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Tuesday, January 22 , 2019, 8:02 pm | Fair 50º


Tim Durnin: Shopping Is Fun? Nah, I’m Not Buying It

An outing with the family proves nothing short of excruciating

I’m not a shopper. This should not be construed to suggest I don’t like to buy things. I do. I just don’t like to go out in the world with no particular objective.

When I shop, I know what I want. I get into my car, drive, walk into the store and buy it. It takes me 20 minutes on a bad day.

My wife isn’t much of a shopper either, but when she does go, she wants me to go, too. She loves to ask my least favorite question, “How does this look?” She then ignores my response, no matter how sincerely it is offered.

There is something that goes on in her mind that I can’t understand. She has a need to be absolutely certain in advance of a purchase. In contrast, my rules are simple. If you like it, need it, it fits and you have the money, buy it. If any of these are absent, don’t.

This straight-forward formula serves me well. I can’t say the same for my wife and daughters. A shopping expedition with them is nothing short of excruciating.

They forced me out shopping a few Saturdays ago and things didn’t go well.

The first obstacle is the parking meter. We find a great parking spot only to spend the next 20 minutes buying trinkets to get change for the meter.

On this meter a quarter buys eight minutes. We purchase an unneeded pack of gum, an unwanted muffin and coffee before the requisite coins are secured.

We then wander into Abercrombie & Fitch. Let me start by saying that for 90 percent of men, walking into Abercrombie is like walking into a self-help session designed to break down any ego illusions about body image and looks. Standing there, I feel like I’m the poster child for what could happen to you if you don’t buy their clothes.

My wife and daughters are shopping. I am trying not to be noticed. Cologne strikes me as a fairly innocuous distraction. I pick up a sample and like the smell. I notice I am being watched by one of the many “too beautiful” sales people.

I boldly take the cologne and spray some on my neck. The scent is heavy as it saturates my skin. My wife arrives to check on me and informs me that I have just doused myself in women’s perfume.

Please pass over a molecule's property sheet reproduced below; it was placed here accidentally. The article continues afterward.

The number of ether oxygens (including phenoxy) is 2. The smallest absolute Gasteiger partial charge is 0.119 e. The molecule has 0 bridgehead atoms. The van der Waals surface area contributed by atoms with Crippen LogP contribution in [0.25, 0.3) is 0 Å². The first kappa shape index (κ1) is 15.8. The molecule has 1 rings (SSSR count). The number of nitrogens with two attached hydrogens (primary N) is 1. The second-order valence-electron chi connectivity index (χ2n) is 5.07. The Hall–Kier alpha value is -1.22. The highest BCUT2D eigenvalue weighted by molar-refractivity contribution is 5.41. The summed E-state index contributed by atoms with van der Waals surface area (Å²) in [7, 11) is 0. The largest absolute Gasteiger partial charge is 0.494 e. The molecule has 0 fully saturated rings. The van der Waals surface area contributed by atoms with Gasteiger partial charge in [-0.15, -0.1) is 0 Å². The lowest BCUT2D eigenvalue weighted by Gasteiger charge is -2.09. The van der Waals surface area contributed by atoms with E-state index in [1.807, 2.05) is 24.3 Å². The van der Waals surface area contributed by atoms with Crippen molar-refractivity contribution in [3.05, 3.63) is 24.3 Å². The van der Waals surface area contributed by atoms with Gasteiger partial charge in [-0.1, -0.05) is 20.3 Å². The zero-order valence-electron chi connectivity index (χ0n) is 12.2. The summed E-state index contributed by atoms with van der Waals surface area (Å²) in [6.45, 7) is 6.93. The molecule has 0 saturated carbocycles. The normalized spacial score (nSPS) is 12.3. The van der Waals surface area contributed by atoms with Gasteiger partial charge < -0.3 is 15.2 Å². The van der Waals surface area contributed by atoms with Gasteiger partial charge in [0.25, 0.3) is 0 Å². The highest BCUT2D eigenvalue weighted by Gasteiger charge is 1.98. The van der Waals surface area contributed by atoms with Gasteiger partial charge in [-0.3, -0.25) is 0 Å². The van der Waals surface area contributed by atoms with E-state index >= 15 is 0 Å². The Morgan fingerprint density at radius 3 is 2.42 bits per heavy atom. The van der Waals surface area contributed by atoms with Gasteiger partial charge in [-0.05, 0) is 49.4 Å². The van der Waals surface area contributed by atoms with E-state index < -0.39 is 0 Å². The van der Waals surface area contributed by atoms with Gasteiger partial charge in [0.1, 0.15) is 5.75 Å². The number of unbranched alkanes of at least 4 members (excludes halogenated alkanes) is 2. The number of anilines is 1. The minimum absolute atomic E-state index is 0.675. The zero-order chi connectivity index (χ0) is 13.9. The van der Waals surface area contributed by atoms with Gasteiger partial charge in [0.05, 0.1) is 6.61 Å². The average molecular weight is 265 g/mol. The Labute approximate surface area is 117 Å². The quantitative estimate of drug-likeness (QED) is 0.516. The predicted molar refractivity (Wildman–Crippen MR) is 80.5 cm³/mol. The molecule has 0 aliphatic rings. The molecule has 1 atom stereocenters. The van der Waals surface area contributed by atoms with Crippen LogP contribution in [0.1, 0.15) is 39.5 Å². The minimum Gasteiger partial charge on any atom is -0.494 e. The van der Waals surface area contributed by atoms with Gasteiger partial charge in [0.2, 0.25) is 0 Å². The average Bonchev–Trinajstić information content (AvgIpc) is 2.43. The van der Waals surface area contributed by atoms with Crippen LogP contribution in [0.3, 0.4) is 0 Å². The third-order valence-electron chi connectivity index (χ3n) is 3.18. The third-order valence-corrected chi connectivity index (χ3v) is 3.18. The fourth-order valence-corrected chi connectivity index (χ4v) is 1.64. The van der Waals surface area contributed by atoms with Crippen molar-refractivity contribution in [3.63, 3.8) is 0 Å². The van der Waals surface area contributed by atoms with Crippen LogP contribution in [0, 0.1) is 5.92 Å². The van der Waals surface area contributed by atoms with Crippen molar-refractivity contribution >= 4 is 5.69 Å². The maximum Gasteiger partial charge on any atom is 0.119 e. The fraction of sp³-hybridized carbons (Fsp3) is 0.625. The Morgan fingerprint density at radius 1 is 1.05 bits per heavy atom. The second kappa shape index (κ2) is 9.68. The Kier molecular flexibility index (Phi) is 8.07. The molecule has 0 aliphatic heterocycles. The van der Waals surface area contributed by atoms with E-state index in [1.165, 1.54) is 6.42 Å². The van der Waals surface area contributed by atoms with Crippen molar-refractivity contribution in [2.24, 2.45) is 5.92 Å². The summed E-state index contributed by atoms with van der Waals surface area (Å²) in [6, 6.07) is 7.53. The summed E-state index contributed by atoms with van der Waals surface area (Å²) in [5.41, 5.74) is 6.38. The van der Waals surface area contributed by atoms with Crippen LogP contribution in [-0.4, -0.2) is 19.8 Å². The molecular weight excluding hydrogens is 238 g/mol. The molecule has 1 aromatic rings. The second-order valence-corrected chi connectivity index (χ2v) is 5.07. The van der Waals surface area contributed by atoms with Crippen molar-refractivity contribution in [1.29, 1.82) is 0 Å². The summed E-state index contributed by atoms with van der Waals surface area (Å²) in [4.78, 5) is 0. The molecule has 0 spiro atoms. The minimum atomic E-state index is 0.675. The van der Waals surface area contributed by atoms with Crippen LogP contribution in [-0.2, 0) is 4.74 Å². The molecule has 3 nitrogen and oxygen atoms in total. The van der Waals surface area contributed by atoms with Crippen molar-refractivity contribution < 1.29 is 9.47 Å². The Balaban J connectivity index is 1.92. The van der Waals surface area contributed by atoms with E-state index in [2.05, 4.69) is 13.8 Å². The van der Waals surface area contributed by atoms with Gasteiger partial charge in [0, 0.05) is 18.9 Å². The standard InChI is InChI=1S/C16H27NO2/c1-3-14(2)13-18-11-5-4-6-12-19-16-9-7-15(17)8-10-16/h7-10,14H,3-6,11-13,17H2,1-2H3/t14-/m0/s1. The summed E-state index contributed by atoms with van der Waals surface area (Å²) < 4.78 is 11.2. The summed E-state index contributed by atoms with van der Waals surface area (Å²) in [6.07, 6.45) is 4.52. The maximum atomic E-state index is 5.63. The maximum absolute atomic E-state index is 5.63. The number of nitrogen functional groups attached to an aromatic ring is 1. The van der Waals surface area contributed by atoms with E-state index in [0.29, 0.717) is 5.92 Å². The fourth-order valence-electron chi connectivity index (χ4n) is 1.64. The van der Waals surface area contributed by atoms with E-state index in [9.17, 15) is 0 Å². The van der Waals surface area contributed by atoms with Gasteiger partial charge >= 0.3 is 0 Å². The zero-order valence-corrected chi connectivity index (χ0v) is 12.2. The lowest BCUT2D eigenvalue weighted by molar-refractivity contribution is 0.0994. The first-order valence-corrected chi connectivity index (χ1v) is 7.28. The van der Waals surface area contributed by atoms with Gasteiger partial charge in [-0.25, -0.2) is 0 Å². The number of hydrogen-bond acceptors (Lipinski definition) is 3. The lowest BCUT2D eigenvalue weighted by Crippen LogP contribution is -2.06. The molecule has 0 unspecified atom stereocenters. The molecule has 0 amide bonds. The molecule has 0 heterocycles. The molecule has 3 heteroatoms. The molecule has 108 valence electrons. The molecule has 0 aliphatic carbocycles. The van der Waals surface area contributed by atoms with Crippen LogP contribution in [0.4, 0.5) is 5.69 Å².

I protest and tell her there is a man on the packaging. She points out the woman pressed tightly against him. I look up in time to see the sales associate giving me a superior smile, shaking his head and turning away to leave me in my shame.

Departing Abercrombie, we return to the car, me smelling like a 100-pound anorexic model, my children laden with bags that will mock me for the rest of the day. They clearly display what is possible for the male physique. We are off to Forever 21.

There should be a warning sign outside Forever 21. In my world it would read: “Attention husbands, fathers, brothers, sons and others who resist shopping! Forever 21 offers the largest selection of women’s clothing you have probably ever seen. It will take several hours for you and your loved ones to peruse our fine, quality merchandise. Please note, this estimate does not include time spent in fitting rooms or check out.”

One hour into this adventure, my wife and oldest daughter have been separated from me and my youngest, Camryn. I am trying to keep up with Camryn at nearly a full sprint.

I text my wife the following three lines in succession. “Find a gun. Find me. Kill me.”

She texts back, “Huh?” I reply, “Now!” She texts, “What’s going on?” I reply with, “I’m in he’ll (sic).” (Three times my phone auto corrects to he’ll.) I am ready to throw the phone and scream for help.

It is at this point I realize I have been texting a buddy of mine and not my wife. I sheepishly text him back to explain. I am not convinced my response, “lol, I thought I was texting my wife,” completely settled the matter in his mind.

I would like to say this particular trip is an exception. It is not. Every time I venture out to shop with my wife and children, some ancient but effective curse clouds and complicates my good will and pure intentions. After this last debacle I have told them, “From now on, you are on your own. I am sticking to my shopping rules.”

— Tim Durnin is a father, husband and writer. He can be reached at .(JavaScript must be enabled to view this email address) for ideas, comments, discussion and criticism.

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